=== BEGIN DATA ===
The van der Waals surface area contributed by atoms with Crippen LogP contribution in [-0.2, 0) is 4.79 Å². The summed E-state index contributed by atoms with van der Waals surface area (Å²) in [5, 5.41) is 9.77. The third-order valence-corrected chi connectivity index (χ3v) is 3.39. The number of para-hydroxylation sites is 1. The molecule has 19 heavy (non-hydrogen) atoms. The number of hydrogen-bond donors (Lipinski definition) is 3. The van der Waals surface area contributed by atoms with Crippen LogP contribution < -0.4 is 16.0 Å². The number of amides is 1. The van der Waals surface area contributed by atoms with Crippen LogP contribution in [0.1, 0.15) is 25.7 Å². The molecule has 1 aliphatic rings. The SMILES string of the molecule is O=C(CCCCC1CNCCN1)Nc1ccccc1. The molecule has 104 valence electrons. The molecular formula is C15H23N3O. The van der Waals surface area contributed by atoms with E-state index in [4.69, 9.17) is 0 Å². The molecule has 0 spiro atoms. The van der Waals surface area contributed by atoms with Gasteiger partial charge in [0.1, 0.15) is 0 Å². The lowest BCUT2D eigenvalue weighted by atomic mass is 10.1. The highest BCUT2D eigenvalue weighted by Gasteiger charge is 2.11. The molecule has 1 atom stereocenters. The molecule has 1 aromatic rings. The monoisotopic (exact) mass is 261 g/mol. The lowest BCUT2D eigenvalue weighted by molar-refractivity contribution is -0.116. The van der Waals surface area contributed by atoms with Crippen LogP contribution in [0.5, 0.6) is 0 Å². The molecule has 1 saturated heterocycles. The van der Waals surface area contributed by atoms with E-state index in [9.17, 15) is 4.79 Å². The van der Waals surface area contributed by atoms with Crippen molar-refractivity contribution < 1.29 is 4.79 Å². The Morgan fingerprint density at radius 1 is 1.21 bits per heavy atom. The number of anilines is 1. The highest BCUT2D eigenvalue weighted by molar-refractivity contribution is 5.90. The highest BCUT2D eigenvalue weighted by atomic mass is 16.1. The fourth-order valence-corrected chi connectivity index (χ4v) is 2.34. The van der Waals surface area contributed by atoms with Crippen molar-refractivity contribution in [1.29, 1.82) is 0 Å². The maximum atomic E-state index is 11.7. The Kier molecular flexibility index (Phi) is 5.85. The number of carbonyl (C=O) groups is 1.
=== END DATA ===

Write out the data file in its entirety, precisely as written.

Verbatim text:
The van der Waals surface area contributed by atoms with Crippen LogP contribution in [-0.2, 0) is 4.79 Å². The summed E-state index contributed by atoms with van der Waals surface area (Å²) in [5, 5.41) is 9.77. The third-order valence-corrected chi connectivity index (χ3v) is 3.39. The number of para-hydroxylation sites is 1. The molecule has 19 heavy (non-hydrogen) atoms. The number of hydrogen-bond donors (Lipinski definition) is 3. The van der Waals surface area contributed by atoms with Crippen LogP contribution < -0.4 is 16.0 Å². The number of amides is 1. The van der Waals surface area contributed by atoms with Crippen LogP contribution in [0.1, 0.15) is 25.7 Å². The molecule has 1 aliphatic rings. The SMILES string of the molecule is O=C(CCCCC1CNCCN1)Nc1ccccc1. The molecule has 104 valence electrons. The molecular formula is C15H23N3O. The van der Waals surface area contributed by atoms with E-state index in [4.69, 9.17) is 0 Å². The molecule has 0 spiro atoms. The van der Waals surface area contributed by atoms with Gasteiger partial charge in [0.1, 0.15) is 0 Å². The lowest BCUT2D eigenvalue weighted by atomic mass is 10.1. The highest BCUT2D eigenvalue weighted by Gasteiger charge is 2.11. The molecule has 1 atom stereocenters. The molecule has 1 aromatic rings. The monoisotopic (exact) mass is 261 g/mol. The lowest BCUT2D eigenvalue weighted by molar-refractivity contribution is -0.116. The van der Waals surface area contributed by atoms with Crippen LogP contribution in [0.5, 0.6) is 0 Å². The molecule has 1 saturated heterocycles. The van der Waals surface area contributed by atoms with E-state index in [9.17, 15) is 4.79 Å². The van der Waals surface area contributed by atoms with Crippen molar-refractivity contribution < 1.29 is 4.79 Å². The Morgan fingerprint density at radius 1 is 1.21 bits per heavy atom. The number of anilines is 1. The highest BCUT2D eigenvalue weighted by molar-refractivity contribution is 5.90. The highest BCUT2D eigenvalue weighted by atomic mass is 16.1. The fourth-order valence-corrected chi connectivity index (χ4v) is 2.34. The van der Waals surface area contributed by atoms with Crippen molar-refractivity contribution in [1.29, 1.82) is 0 Å². The maximum atomic E-state index is 11.7. The Kier molecular flexibility index (Phi) is 5.85. The number of carbonyl (C=O) groups is 1.